Two forms of Vitamin D are important to humans: Vitamin D2 (ergocalciferol) and Vitamin D3 (cholecalciferol). Vitamin D2 is made by plants, whereas Vitamin D3 is made by the human body whenever the skin is exposed to ultraviolet B (UVB) rays from the sun. As little as 10 minutes of sun exposure is thought to produce enough Vitamin D to prevent a deficiency.*
Vitamin D aids in the absorption of calcium and phosphorous, which ensures sufficient blood levels of these minerals for proper calcification of bones and cartilaginous tissues. Sufficient Vitamin D supports bone strength by increasing bone mineral density, and thereby decreases the risk of bone fractures.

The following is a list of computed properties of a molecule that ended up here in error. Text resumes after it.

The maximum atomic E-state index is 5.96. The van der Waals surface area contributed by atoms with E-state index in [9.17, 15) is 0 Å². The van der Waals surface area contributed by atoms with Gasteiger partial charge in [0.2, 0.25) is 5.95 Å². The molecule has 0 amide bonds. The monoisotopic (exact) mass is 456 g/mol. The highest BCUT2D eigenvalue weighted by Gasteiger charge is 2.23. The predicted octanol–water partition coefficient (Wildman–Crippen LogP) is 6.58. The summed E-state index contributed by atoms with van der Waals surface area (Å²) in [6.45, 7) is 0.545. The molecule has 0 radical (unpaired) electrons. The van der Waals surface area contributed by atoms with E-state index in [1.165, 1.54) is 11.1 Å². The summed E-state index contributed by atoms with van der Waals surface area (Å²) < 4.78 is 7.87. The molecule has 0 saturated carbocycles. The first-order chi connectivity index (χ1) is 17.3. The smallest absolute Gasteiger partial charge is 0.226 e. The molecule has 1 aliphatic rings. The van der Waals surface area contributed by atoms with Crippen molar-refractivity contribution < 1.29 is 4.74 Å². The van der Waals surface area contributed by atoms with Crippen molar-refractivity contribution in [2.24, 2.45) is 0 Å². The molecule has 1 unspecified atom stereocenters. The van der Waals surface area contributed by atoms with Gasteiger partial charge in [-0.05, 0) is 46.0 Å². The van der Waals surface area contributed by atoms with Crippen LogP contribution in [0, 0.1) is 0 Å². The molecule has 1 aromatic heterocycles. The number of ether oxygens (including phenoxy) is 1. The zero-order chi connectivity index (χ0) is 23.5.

Maintaining Vitamin D levels is crucial for preventing deficiency symptoms, which can cause skeletal deformities in children and weak muscles and bones in adults.
Vitamin D is sometimes regarded as a hormone because of its involvement in regulating certain organ and tissue systems.*
Dr. Hulda Clark recommended Vitamin D3to help remove tricalcium phosphate deposits by “mobilizing” the calcium in them.